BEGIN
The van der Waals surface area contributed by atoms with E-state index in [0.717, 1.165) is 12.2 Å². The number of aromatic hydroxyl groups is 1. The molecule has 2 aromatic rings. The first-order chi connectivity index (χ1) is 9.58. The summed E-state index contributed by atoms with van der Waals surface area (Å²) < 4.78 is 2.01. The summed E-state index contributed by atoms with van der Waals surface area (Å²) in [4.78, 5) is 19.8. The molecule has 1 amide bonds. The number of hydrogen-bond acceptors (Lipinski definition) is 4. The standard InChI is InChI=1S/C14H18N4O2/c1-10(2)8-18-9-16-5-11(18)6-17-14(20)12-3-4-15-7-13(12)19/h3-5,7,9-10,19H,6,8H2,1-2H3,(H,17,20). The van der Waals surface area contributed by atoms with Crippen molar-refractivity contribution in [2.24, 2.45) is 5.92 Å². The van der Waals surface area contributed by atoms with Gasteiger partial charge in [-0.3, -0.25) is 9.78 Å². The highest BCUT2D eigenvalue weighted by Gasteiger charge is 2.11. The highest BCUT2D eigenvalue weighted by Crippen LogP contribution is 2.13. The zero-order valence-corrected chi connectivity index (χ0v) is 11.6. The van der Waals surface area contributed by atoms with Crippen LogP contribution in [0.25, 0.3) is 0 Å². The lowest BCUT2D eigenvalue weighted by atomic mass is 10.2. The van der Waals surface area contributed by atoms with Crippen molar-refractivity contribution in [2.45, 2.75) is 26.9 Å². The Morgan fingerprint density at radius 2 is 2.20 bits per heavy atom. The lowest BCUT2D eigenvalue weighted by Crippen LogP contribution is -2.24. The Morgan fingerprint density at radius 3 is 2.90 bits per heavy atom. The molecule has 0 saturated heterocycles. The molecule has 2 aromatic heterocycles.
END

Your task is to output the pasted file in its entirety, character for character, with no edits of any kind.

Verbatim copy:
The van der Waals surface area contributed by atoms with E-state index in [0.717, 1.165) is 12.2 Å². The number of aromatic hydroxyl groups is 1. The molecule has 2 aromatic rings. The first-order chi connectivity index (χ1) is 9.58. The summed E-state index contributed by atoms with van der Waals surface area (Å²) < 4.78 is 2.01. The summed E-state index contributed by atoms with van der Waals surface area (Å²) in [4.78, 5) is 19.8. The molecule has 1 amide bonds. The number of hydrogen-bond acceptors (Lipinski definition) is 4. The standard InChI is InChI=1S/C14H18N4O2/c1-10(2)8-18-9-16-5-11(18)6-17-14(20)12-3-4-15-7-13(12)19/h3-5,7,9-10,19H,6,8H2,1-2H3,(H,17,20). The van der Waals surface area contributed by atoms with Crippen molar-refractivity contribution in [2.24, 2.45) is 5.92 Å². The van der Waals surface area contributed by atoms with Gasteiger partial charge in [-0.3, -0.25) is 9.78 Å². The highest BCUT2D eigenvalue weighted by Gasteiger charge is 2.11. The highest BCUT2D eigenvalue weighted by Crippen LogP contribution is 2.13. The zero-order valence-corrected chi connectivity index (χ0v) is 11.6. The van der Waals surface area contributed by atoms with Crippen LogP contribution in [0.25, 0.3) is 0 Å². The lowest BCUT2D eigenvalue weighted by atomic mass is 10.2. The van der Waals surface area contributed by atoms with Crippen molar-refractivity contribution in [2.45, 2.75) is 26.9 Å². The Morgan fingerprint density at radius 2 is 2.20 bits per heavy atom. The lowest BCUT2D eigenvalue weighted by Crippen LogP contribution is -2.24. The Morgan fingerprint density at radius 3 is 2.90 bits per heavy atom. The molecule has 0 saturated heterocycles. The molecule has 2 aromatic heterocycles.